“If a patient tells me that they've been on the website or spoke to a company that touts CBD as being a cure for any disease—cancer, neurodegenerative, whatever—I tell them to beware,” says LaRocca. Companies making these claims put patient lives at risk, since sick people may use CBD instead of seeking proven medical care. 

Other possible downsides of CBD
In general, CBD is considered safe to use in the short-term for most people, and there’s little evidence you can abuse or become dependent on it. However, there are risks of side effects, including nausea, fatigue, irritability, low blood pressure, sleepiness, dry mouth and lightheadedness. 

CBD may also interact negatively with other medications, supplements and even foods; fattier meals and snacks can increase its absorption and effects. What’s more, not much is known about how CBD affects certain populations, including pregnant women, children and older adults. The FDA strongly advises pregnant and nursing women to avoid CBD.

That’s not all. Due in large part to its relative newness, many experts have unresolved questions and concerns about the compound, including its:

  • Long-term safety: CBD’s effects over time remain unclear. For instance, there are some indications it can lead to liver injury in certain people. 
  • Lack of dosing guidelines: There’s little professional medical guidance regarding how much CBD to take for any given condition, and how the amount might vary depending on the form of CBD. “One dose is not a one-dose-fits-all,” says LaRocca. “It's very different dosages for different conditions and for each individual.”
  • Labeling inaccuracies: Since the FDA doesn’t generally police the purity and safety of CBD products, labels aren’t guaranteed to be accurate. There may be unlisted additional ingredients, including THC, or the listed amount of CBD may be incorrect. “There have been a lot of companies that will sell CBD, and then when the patients have had it analyzed by a third party, there's very little CBD in there,” says LaRocca.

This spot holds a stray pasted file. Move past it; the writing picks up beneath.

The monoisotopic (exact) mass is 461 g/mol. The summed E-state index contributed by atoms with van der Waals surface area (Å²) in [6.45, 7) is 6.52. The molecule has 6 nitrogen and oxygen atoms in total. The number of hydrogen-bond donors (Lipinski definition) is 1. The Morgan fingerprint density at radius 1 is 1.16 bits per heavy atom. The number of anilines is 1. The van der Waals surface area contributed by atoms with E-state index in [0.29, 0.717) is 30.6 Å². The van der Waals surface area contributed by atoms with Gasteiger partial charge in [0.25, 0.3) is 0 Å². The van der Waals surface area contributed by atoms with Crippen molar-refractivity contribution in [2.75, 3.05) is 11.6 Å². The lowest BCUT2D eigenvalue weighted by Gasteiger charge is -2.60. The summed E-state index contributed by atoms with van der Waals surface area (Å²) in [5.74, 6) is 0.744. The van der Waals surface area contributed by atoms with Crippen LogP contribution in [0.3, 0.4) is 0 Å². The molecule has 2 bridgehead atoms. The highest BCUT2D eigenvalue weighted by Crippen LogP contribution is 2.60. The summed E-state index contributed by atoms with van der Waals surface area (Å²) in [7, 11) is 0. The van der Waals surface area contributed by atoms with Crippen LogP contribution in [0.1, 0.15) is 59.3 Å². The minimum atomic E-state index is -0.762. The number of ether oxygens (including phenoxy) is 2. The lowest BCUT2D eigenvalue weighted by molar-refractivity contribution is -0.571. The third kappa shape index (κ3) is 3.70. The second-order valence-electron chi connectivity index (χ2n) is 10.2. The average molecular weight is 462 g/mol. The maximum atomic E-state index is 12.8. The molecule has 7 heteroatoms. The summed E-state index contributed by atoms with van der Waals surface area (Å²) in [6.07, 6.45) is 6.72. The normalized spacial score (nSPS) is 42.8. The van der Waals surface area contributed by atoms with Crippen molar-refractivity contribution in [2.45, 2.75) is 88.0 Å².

Despite these risks, many people decide to go ahead with CBD anyway. In these cases, LaRocca advises patients to exercise caution and take a conservative approach. When her patients use CBD, she recommends starting with a low dose, slowly working up to a dose that’s effective, and monitoring progress. 

“If you're taking it for pain, see how you feel with your pain,” she says. “Keep a log and document how you feel. If you're using it for sleep, document how many hours you're sleeping. If you're using it for anxiety, document how you're feeling with your anxiety.”

To avoid issues with labeling errors, she also recommends asking product manufacturers to provide a third-party evaluation of CBD content. “A reputable company should have no problem showing you that,” she explains.

Ultimately, CBD requires plenty of additional research before we more fully understand its capabilities and drawbacks. For these reasons, it’s always best to speak with an HCP before trying a CBD product. Until then, as LaRocca says, be curious, be skeptical—and go to your provider with questions. 

Medically reviewed in October 2019.

Gill, Lisa. “CBD Goes Mainstream.” Consumer Reports. April 2019.
UCLA Health. “Cannabis and its Compounds.”
Harvard Health Publishing” “Cannabidiol (CBD) — what we know and what we don’t.”
National Cancer Institute. “Cannabis and Cannabinoids (PDQ®)–Patient Version.”
Medline Plus. “Cannabidiol (CBD).”
Oregon State University Extension Service. “What is Industrial Hemp?”
U.S Food and Drug Administration (FDA). “Regulation of Cannabis and Cannabis-Derived Products, Including Cannabidiol (CBD),” “What You Need to Know (And What We’re Working to Find Out) About Products Containing Cannabis or Cannabis-derived Compounds, Including CBD,” “FDA Regulation of Cannabidiol (CBD) Products,” “Statement from FDA Commissioner Scott Gottlieb, M.D., on signing of the Agriculture Improvement Act and the agency’s regulation of products containing cannabis and cannabis-derived compounds,” “FDA is Committed to Sound, Science-based Policy on CBD,” “What You Should Know About Using Cannabis, Including CBD, When Pregnant or Breastfeeding,” “Warning Letters and Test Results for Cannabidiol-Related Products.”
VanDolah, Harrison J. et al. Clinicians’ Guide to Cannabidiol and Hemp Oils. Mayo Clinic Proceedings. Volume 94, Issue 9, 1840 – 1851.
Donvito G, Nass SR. et al. The Endogenous Cannabinoid System: A Budding Source of Targets for Treating Inflammatory and Neuropathic Pain. Neuropsychopharmacology. 2018 Jan;43(1):52-79. “Seizures and epilepsy in children: Refractory seizures and prognosis.”
Bonn-Miller MO, Loflin MJE, Thomas BF, Marcu JP, Hyke T, Vandrey R. Labeling Accuracy of Cannabidiol Extracts Sold Online. JAMA. 2017;318(17):1708–1709.